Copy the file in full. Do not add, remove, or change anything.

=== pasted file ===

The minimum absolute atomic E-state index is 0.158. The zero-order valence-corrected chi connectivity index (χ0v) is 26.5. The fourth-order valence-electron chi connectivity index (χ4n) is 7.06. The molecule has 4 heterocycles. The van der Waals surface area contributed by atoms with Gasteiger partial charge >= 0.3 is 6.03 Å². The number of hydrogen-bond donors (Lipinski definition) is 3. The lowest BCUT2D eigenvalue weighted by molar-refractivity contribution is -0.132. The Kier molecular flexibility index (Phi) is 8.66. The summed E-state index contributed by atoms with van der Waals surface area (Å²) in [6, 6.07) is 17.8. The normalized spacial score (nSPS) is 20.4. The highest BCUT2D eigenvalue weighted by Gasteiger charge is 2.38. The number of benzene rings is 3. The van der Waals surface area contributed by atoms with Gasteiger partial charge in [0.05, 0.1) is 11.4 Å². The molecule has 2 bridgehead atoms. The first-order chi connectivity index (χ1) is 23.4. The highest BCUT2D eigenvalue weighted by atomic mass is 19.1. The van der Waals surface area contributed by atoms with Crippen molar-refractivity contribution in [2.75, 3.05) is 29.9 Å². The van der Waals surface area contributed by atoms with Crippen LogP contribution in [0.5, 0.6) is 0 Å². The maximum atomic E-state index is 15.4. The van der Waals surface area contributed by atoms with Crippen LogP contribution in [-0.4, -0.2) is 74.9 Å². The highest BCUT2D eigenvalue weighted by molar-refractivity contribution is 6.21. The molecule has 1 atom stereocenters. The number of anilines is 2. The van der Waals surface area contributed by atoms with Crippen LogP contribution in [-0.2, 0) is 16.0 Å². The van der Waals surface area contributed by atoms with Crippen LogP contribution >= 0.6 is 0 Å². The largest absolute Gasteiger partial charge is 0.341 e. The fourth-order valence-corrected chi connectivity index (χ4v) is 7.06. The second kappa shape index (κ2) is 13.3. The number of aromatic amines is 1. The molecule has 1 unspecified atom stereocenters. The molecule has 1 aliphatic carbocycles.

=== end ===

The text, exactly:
The minimum absolute atomic E-state index is 0.158. The zero-order valence-corrected chi connectivity index (χ0v) is 26.5. The fourth-order valence-electron chi connectivity index (χ4n) is 7.06. The molecule has 4 heterocycles. The van der Waals surface area contributed by atoms with Gasteiger partial charge >= 0.3 is 6.03 Å². The number of hydrogen-bond donors (Lipinski definition) is 3. The lowest BCUT2D eigenvalue weighted by molar-refractivity contribution is -0.132. The Kier molecular flexibility index (Phi) is 8.66. The summed E-state index contributed by atoms with van der Waals surface area (Å²) in [6, 6.07) is 17.8. The normalized spacial score (nSPS) is 20.4. The highest BCUT2D eigenvalue weighted by Gasteiger charge is 2.38. The number of benzene rings is 3. The van der Waals surface area contributed by atoms with Gasteiger partial charge in [0.05, 0.1) is 11.4 Å². The molecule has 2 bridgehead atoms. The first-order chi connectivity index (χ1) is 23.4. The highest BCUT2D eigenvalue weighted by atomic mass is 19.1. The van der Waals surface area contributed by atoms with Crippen molar-refractivity contribution in [2.75, 3.05) is 29.9 Å². The van der Waals surface area contributed by atoms with Crippen LogP contribution in [0.5, 0.6) is 0 Å². The maximum atomic E-state index is 15.4. The van der Waals surface area contributed by atoms with Crippen LogP contribution in [-0.4, -0.2) is 74.9 Å². The highest BCUT2D eigenvalue weighted by molar-refractivity contribution is 6.21. The molecule has 1 atom stereocenters. The number of anilines is 2. The van der Waals surface area contributed by atoms with Crippen LogP contribution in [-0.2, 0) is 16.0 Å². The van der Waals surface area contributed by atoms with Crippen LogP contribution >= 0.6 is 0 Å². The largest absolute Gasteiger partial charge is 0.341 e. The fourth-order valence-corrected chi connectivity index (χ4v) is 7.06. The second kappa shape index (κ2) is 13.3. The number of aromatic amines is 1. The molecule has 1 unspecified atom stereocenters. The molecule has 1 aliphatic carbocycles.